This is a debut album and I was prepared to kind-of-like it. It's rough, both in musicianship and in recording quality. Some of the tracks sound professional and some sound like a guy in his kitchen with a handheld cassette player. The songwriting is a little bit amateurish but, when I think about it, no moreso than most pop-country hits. Less so than some, even. And even when the musicianship is a little rough it's not bad; the songs that are fully produced are well-performed and creatively arranged. I've ended up liking it much more than I expected. If you like early-to-mid-career Robert Earl Keen and/or Steve Earle, would definitely recommend it; a lot of the material reminds me very much of one or the other.
Planned variations of Simplicity 4727 (1943):
1. Periwinkle blue poly/cotton with salvaged lace trim and white buttons down the front.
2. Blue-green cotton with large red, orange, and blue flowers. White rick-rack trim and white buttons down the front.
3. Cream and rust check cow print bodice with black skirt.
4. Wrap-over variant in purple calico.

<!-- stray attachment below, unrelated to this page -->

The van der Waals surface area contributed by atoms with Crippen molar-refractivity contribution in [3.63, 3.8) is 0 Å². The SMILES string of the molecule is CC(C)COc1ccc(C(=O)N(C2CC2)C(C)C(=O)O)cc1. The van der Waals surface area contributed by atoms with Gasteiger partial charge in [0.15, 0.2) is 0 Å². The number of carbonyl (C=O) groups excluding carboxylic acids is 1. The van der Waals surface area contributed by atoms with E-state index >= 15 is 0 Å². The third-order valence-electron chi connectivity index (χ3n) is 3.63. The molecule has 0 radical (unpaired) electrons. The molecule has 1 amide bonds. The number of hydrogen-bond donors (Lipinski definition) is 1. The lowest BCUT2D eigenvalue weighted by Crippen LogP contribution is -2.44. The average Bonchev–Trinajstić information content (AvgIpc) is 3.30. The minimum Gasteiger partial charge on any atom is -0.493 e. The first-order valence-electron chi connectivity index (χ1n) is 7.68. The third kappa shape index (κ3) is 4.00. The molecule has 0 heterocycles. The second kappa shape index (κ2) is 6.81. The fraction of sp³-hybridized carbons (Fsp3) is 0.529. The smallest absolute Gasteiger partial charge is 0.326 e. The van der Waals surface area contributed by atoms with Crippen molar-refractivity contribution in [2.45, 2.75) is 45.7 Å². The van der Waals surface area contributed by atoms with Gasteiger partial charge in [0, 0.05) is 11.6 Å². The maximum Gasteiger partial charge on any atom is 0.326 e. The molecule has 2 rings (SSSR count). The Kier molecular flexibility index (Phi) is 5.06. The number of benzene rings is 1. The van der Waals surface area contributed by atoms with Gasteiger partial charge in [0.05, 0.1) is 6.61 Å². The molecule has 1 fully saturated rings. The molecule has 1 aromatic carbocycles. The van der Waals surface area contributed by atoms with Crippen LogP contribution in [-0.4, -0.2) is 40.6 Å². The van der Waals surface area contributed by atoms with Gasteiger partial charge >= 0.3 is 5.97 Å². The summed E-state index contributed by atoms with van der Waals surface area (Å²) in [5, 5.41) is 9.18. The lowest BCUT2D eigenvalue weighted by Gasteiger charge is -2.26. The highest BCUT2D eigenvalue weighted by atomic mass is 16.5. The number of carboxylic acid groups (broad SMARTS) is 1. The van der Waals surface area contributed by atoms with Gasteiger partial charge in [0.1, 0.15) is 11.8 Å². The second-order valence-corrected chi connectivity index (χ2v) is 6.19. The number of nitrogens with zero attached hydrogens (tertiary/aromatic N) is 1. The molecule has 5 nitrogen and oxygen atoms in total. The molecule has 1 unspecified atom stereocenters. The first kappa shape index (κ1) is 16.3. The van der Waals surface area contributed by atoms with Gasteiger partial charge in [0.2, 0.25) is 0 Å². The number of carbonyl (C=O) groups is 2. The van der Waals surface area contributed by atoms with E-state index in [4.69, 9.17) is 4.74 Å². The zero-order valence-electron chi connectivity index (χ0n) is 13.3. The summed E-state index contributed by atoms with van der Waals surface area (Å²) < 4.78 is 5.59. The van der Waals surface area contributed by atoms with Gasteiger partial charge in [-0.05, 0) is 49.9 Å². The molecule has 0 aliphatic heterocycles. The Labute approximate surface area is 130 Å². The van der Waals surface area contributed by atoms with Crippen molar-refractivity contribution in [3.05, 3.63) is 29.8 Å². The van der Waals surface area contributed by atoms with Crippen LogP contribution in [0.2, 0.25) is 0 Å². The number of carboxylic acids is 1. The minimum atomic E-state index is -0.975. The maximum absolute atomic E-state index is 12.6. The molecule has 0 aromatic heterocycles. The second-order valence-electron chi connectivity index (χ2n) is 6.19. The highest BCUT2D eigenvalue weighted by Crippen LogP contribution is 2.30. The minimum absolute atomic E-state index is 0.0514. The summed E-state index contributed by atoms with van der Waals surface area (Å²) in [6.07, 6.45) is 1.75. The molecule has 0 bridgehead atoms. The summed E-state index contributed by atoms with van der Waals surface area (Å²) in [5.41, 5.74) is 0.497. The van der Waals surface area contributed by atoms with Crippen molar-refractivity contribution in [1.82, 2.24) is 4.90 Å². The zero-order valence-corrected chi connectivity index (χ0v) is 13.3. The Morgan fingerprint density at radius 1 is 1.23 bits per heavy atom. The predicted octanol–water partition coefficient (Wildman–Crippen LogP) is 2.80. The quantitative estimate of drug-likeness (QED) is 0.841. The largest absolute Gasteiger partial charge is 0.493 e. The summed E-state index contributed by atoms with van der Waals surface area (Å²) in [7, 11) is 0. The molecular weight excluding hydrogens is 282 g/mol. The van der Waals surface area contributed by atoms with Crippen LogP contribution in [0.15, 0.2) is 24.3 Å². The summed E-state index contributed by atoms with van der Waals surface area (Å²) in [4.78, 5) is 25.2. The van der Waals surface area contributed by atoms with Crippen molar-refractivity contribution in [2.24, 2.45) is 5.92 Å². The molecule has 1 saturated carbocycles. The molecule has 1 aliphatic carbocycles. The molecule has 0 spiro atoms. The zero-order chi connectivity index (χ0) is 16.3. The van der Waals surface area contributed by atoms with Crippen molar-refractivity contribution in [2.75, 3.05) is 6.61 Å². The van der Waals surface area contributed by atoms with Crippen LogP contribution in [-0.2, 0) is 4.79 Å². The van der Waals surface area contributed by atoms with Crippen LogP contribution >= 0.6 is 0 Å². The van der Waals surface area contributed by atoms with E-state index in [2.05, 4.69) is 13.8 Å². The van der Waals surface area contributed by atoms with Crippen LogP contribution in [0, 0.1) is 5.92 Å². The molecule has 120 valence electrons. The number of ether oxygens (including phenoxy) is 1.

Alterations to Simplicity 9880 (1995):
1. Added width across bust and upper chest.
2. Reduce shoulder angle. I feel as though the shoulders on the green dress are too sloped; the dress feels as though it bubbles up around my neck even while it's pulling down on my shoulders/arms.
3. Added width across upper back between armscyes. Honestly, I'll probably try extending the shoulder point slightly and then making the armscyes shallower. I'm totally cool with a slightly dropped shoulder on this particular dress, and that would also add a little width across the front and back between the arms.
4. Add about an inch of length all around.
5. Shorten the inset belt. I meant this to be relaxed at the waist, but I went a little too far.
6. Trim down lower sleeve; it's too full as it is.
I think that raising the shoulders will fix the sleeve cap fit, but I might have to tweak that a bit, too.
Thursday, March 13, 2014
Monday, March 10, 2014
I won't get this done in time, either.
The plan was to make DuBarry 5986 (1944):
Out of Saint Patricks' Day fabric (yes, also cheap-ass, but the damage was already done):
Everybody say it together: "WTF?"
Here it is with commentary so it makes more sense:
Just so you know, the cuts you usually make to grade a bodice pattern look like this (this is a full shift dress, not just a bodice. The point is that it's all straight).